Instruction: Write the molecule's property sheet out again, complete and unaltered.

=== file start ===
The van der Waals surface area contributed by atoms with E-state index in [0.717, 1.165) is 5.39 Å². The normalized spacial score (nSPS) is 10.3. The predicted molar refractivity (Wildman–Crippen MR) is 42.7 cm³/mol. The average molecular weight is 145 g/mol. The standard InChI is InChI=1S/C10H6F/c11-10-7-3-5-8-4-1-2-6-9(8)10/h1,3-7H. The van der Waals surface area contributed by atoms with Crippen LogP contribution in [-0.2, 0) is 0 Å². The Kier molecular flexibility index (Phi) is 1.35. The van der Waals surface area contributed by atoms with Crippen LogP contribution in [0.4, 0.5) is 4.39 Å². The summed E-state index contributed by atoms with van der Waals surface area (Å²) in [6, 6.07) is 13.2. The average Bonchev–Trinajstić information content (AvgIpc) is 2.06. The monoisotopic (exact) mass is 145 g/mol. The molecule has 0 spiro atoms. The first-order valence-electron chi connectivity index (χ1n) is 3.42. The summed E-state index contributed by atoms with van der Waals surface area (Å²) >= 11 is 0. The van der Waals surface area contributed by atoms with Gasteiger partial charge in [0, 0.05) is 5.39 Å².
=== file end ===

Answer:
The van der Waals surface area contributed by atoms with E-state index in [0.717, 1.165) is 5.39 Å². The normalized spacial score (nSPS) is 10.3. The predicted molar refractivity (Wildman–Crippen MR) is 42.7 cm³/mol. The average molecular weight is 145 g/mol. The standard InChI is InChI=1S/C10H6F/c11-10-7-3-5-8-4-1-2-6-9(8)10/h1,3-7H. The van der Waals surface area contributed by atoms with Crippen LogP contribution in [-0.2, 0) is 0 Å². The Kier molecular flexibility index (Phi) is 1.35. The van der Waals surface area contributed by atoms with Crippen LogP contribution in [0.4, 0.5) is 4.39 Å². The summed E-state index contributed by atoms with van der Waals surface area (Å²) in [6, 6.07) is 13.2. The average Bonchev–Trinajstić information content (AvgIpc) is 2.06. The monoisotopic (exact) mass is 145 g/mol. The molecule has 0 spiro atoms. The first-order valence-electron chi connectivity index (χ1n) is 3.42. The summed E-state index contributed by atoms with van der Waals surface area (Å²) >= 11 is 0. The van der Waals surface area contributed by atoms with Gasteiger partial charge in [0, 0.05) is 5.39 Å².